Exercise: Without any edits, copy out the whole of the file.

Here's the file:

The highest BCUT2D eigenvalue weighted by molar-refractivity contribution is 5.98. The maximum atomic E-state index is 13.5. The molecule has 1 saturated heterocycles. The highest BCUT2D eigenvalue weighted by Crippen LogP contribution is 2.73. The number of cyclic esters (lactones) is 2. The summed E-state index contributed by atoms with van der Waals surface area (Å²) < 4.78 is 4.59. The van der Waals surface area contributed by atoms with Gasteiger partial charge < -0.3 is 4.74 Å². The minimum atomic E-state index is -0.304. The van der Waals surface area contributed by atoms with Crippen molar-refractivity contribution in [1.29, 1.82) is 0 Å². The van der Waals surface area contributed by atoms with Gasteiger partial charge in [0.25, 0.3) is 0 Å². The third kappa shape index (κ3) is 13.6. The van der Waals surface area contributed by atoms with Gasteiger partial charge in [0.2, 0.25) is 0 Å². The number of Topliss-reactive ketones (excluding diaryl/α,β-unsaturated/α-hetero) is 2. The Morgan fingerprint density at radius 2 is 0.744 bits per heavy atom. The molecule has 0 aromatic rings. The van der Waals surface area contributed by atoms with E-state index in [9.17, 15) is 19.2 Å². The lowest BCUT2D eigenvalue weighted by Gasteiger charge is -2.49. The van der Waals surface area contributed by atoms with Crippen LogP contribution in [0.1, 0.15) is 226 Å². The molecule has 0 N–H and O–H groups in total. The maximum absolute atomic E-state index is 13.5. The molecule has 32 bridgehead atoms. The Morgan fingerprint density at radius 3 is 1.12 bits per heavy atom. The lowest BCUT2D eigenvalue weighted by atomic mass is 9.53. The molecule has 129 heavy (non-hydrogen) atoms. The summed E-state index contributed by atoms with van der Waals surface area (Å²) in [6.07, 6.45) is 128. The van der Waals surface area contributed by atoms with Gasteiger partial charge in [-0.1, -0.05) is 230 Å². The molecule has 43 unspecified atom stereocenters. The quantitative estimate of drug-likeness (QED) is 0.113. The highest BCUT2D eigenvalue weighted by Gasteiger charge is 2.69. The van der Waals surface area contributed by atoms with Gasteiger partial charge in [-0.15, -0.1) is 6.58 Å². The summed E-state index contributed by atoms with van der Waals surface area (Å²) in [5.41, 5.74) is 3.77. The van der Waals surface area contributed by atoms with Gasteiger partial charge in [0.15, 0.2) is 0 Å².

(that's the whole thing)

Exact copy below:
The highest BCUT2D eigenvalue weighted by molar-refractivity contribution is 5.98. The maximum atomic E-state index is 13.5. The molecule has 1 saturated heterocycles. The highest BCUT2D eigenvalue weighted by Crippen LogP contribution is 2.73. The number of cyclic esters (lactones) is 2. The summed E-state index contributed by atoms with van der Waals surface area (Å²) < 4.78 is 4.59. The van der Waals surface area contributed by atoms with Gasteiger partial charge < -0.3 is 4.74 Å². The minimum atomic E-state index is -0.304. The van der Waals surface area contributed by atoms with Crippen molar-refractivity contribution in [1.29, 1.82) is 0 Å². The van der Waals surface area contributed by atoms with Gasteiger partial charge in [0.25, 0.3) is 0 Å². The third kappa shape index (κ3) is 13.6. The van der Waals surface area contributed by atoms with Gasteiger partial charge in [0.2, 0.25) is 0 Å². The number of Topliss-reactive ketones (excluding diaryl/α,β-unsaturated/α-hetero) is 2. The Morgan fingerprint density at radius 2 is 0.744 bits per heavy atom. The molecule has 0 aromatic rings. The van der Waals surface area contributed by atoms with E-state index in [9.17, 15) is 19.2 Å². The lowest BCUT2D eigenvalue weighted by Gasteiger charge is -2.49. The van der Waals surface area contributed by atoms with Crippen LogP contribution in [0.1, 0.15) is 226 Å². The molecule has 0 N–H and O–H groups in total. The maximum absolute atomic E-state index is 13.5. The molecule has 32 bridgehead atoms. The Morgan fingerprint density at radius 3 is 1.12 bits per heavy atom. The lowest BCUT2D eigenvalue weighted by atomic mass is 9.53. The molecule has 129 heavy (non-hydrogen) atoms. The summed E-state index contributed by atoms with van der Waals surface area (Å²) in [6.07, 6.45) is 128. The van der Waals surface area contributed by atoms with Gasteiger partial charge in [-0.1, -0.05) is 230 Å². The molecule has 43 unspecified atom stereocenters. The quantitative estimate of drug-likeness (QED) is 0.113. The highest BCUT2D eigenvalue weighted by Gasteiger charge is 2.69. The van der Waals surface area contributed by atoms with Gasteiger partial charge in [-0.15, -0.1) is 6.58 Å². The summed E-state index contributed by atoms with van der Waals surface area (Å²) in [5.41, 5.74) is 3.77. The van der Waals surface area contributed by atoms with Gasteiger partial charge in [0.15, 0.2) is 0 Å².